Binge on the best of Beethoven with the NZSO in August
It’s back-to-back Beethoven in August when the New Zealand Symphony Orchestra performs all nine of the great composer’s symphonies in Auckland and Wellington.
Led by NZSO Music Director Edo de Waart, a world authority on Beethoven, the NZSO Beethoven Festival in Association with The New Zealand Herald, gives audiences an extraordinary opportunity to enjoy the orchestral brilliance of the composer from his exquisite First Symphony to his majestic Ninth, featuring the choral spectacular Ode to Joy.
“Beethoven was enormously popular in his lifetime and still is today because he speaks directly to the human condition. He speaks from the heart,” says Maestro de Waart.
“I have always felt that you are a richer person after hearing all of Beethoven’s nine symphonies. You gain a little bit more insight and you have been touched by greatness. It is an incredible high for me, the musicians and the audience.”
The Beethoven Festival is also a milestone for Maestro de Waart, as 2019 is his last year as NZSO Music Director. From 2020, the 250th anniversary of Beethoven’s birth, Maestro de Waart will take up the position of NZSO Conductor Laureate. Over the past four years, critics have praised his Beethoven concerts with the NZSO.
“Beethoven’s Seventh Symphony was another revelation, from the high suspense of its stealthy introduction to a finale that shouted its welcome to a new Romantic Age.” – William Dart, The New Zealand Herald
“Beethoven’s [Sixth Symphony] Pastoral … de Waart’s approach was relaxed and unforced and what transpired was beautiful playing.” – Patrick Shepherd, The Press
“The vastly experienced Edo de Waart guided the Ninth Symphony with great skill … things moved brilliantly.” – John Button, The Dominion Post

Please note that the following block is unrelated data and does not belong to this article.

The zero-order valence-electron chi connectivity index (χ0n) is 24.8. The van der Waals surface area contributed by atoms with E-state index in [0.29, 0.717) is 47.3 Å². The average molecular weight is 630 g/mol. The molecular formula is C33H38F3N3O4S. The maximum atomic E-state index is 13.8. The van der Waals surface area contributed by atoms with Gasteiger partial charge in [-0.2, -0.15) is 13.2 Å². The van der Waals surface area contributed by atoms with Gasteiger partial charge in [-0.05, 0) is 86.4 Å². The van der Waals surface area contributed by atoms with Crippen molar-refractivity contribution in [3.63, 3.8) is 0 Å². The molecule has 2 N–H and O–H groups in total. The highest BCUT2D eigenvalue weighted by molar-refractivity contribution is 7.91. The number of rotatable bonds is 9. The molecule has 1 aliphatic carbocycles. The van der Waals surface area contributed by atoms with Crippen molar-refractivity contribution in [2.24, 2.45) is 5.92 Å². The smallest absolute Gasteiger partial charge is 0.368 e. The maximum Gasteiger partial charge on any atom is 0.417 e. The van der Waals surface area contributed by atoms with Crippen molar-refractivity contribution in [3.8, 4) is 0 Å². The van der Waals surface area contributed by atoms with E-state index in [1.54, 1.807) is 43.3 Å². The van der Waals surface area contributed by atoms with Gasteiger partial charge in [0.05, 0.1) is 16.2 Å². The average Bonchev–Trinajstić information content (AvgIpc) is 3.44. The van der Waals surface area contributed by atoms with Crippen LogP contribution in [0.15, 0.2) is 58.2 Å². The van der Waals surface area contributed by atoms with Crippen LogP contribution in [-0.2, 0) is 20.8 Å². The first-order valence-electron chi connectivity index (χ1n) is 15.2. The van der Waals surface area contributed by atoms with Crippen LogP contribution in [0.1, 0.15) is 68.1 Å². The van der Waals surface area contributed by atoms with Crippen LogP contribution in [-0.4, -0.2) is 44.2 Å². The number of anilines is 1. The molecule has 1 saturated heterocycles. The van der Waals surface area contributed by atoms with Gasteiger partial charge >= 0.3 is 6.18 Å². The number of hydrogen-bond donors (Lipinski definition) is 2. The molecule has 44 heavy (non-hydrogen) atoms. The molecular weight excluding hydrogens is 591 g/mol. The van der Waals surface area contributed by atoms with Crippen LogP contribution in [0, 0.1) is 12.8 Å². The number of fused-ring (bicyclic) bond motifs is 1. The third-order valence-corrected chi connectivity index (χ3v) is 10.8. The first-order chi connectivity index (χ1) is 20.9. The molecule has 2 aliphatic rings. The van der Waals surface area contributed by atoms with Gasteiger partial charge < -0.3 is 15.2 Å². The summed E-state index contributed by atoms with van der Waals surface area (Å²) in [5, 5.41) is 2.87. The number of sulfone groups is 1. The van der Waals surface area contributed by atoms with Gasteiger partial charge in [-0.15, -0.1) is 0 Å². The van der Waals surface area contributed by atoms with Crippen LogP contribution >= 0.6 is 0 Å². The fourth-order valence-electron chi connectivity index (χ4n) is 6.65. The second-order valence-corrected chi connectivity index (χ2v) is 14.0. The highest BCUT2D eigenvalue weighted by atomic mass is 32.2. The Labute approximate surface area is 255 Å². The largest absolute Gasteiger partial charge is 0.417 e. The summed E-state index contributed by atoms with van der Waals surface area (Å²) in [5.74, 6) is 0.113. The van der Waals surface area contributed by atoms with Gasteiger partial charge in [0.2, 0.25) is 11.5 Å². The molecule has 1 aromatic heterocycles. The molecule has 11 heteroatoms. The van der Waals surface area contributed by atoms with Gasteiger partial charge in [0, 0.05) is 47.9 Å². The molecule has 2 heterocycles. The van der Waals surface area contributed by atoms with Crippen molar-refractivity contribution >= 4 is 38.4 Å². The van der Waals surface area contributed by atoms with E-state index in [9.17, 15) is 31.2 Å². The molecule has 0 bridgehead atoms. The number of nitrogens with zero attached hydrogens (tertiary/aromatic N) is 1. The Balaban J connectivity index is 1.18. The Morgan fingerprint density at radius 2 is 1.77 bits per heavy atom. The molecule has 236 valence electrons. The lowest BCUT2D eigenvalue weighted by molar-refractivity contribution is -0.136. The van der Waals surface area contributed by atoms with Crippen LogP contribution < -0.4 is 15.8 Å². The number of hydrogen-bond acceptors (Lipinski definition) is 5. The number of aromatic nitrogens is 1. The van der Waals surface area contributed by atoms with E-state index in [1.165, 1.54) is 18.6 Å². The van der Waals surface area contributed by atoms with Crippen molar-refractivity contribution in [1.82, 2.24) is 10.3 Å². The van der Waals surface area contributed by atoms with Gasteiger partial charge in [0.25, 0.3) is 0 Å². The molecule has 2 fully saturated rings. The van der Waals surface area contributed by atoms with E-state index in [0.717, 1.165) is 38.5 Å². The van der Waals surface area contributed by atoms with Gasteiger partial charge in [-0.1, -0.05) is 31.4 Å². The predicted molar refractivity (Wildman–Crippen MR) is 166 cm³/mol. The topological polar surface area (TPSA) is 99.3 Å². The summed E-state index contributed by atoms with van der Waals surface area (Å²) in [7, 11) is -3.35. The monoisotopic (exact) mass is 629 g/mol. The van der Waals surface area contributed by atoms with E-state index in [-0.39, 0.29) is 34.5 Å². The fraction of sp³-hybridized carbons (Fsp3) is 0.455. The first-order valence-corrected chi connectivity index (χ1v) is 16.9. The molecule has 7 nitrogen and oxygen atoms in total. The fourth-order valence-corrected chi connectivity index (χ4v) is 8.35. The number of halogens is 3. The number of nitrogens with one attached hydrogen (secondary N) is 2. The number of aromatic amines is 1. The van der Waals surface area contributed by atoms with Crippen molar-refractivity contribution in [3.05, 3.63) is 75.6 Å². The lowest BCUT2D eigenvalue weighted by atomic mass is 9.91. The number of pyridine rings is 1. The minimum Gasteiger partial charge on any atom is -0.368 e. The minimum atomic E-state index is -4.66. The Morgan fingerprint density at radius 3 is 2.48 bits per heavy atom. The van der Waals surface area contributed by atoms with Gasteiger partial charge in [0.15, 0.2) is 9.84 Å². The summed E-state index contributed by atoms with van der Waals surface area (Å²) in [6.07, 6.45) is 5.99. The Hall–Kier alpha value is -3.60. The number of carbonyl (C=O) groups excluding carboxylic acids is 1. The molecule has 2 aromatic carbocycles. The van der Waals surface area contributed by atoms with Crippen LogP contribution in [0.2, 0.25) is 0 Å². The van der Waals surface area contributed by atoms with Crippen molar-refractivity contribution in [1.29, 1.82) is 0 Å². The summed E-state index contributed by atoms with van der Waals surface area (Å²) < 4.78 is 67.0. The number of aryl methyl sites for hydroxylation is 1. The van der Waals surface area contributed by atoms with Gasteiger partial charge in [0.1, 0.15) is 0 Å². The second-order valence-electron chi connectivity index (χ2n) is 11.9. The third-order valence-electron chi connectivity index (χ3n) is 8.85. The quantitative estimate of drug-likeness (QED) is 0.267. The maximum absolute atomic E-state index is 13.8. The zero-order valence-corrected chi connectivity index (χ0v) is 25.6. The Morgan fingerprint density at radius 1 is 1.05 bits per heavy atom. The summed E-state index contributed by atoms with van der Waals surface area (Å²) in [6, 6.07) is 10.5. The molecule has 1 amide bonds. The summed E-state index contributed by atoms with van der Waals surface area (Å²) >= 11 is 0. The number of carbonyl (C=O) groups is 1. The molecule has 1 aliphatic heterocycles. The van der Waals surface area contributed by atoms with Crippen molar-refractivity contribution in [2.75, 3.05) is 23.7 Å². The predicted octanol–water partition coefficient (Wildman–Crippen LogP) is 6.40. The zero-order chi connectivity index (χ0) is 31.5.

The Beethoven Festival will spread the nine symphonies over four concerts each in Auckland and Wellington. Heroic features Beethoven’s First, Second and Third symphonies, Destiny his Fourth and Fifth, Pastoral his Sixth and Seventh, and Joy his Eighth and Ninth. Audiences can choose their favourites or attend all four concerts to experience 346 minutes of some of the greatest music ever written.
Beethoven’s First Symphony premiered in 1800 and echoes past masters Mozart and Haydn. His infectious and energetic Second Symphony performed three years later, has the composer breaking new ground and recognised as a great symphonist, even as he battled increasing deafness. His triumphant Third Symphony – known as the Eroica – was revolutionary and changed perceptions of what could be achieved with orchestral music.
Beethoven’s Fourth and Fifth symphonies, composed at the same time, are ideal companions in one concert. The Fourth is joyful and breezy, while the Fifth opens with the famous four-note motif ta-ta-ta-TUM, often covered in popular culture, including disco and rock ‘n’ roll versions.
The glorious Symphony No. 6 – Pastoral – a favourite of Maestro de Waart’s, evokes the splendour and power of nature. The Seventh, completed four years later, has the beloved ‘Allegretto’ second movement used in several films, such as The King’s Speech and X-Men: Apocalypse.
dazzling Eighth Symphony takes listeners on a journey from
elegant dances to a witty finale. His Ninth Symphony, his
best known, will be performed by a full-strength NZSO with
four internationally-renowned singers – Slovenian soprano
Sabina Cvilak, New
Zealand mezzo-soprano Kristin Darragh,
English tenor Oliver Johnston, New
Zealand bass Anthony Robin Schneider
– and the Voices New Zealand Chamber Choir for the chorale
finale of Friedrich Schiller’s Ode to